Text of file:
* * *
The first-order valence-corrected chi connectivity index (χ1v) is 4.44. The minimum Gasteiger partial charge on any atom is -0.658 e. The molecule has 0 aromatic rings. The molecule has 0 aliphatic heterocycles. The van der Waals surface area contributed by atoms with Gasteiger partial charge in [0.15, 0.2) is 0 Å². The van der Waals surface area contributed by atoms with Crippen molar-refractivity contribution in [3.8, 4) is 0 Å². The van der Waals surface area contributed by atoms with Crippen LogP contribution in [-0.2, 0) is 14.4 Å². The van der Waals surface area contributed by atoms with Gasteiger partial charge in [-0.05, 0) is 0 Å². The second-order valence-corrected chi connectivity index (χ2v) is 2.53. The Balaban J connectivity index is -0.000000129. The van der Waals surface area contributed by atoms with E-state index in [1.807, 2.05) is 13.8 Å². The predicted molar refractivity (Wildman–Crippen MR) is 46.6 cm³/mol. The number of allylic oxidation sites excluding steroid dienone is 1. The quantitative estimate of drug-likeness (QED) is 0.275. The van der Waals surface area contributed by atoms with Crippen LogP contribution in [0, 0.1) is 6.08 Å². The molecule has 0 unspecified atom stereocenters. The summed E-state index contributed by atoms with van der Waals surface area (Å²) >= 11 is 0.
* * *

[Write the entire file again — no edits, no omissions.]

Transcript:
The first-order valence-corrected chi connectivity index (χ1v) is 4.44. The minimum Gasteiger partial charge on any atom is -0.658 e. The molecule has 0 aromatic rings. The molecule has 0 aliphatic heterocycles. The van der Waals surface area contributed by atoms with Gasteiger partial charge in [0.15, 0.2) is 0 Å². The van der Waals surface area contributed by atoms with Crippen molar-refractivity contribution in [3.8, 4) is 0 Å². The van der Waals surface area contributed by atoms with Crippen LogP contribution in [-0.2, 0) is 14.4 Å². The van der Waals surface area contributed by atoms with Gasteiger partial charge in [-0.05, 0) is 0 Å². The second-order valence-corrected chi connectivity index (χ2v) is 2.53. The Balaban J connectivity index is -0.000000129. The van der Waals surface area contributed by atoms with E-state index in [1.807, 2.05) is 13.8 Å². The predicted molar refractivity (Wildman–Crippen MR) is 46.6 cm³/mol. The number of allylic oxidation sites excluding steroid dienone is 1. The quantitative estimate of drug-likeness (QED) is 0.275. The van der Waals surface area contributed by atoms with Crippen LogP contribution in [0, 0.1) is 6.08 Å². The molecule has 0 unspecified atom stereocenters. The summed E-state index contributed by atoms with van der Waals surface area (Å²) >= 11 is 0.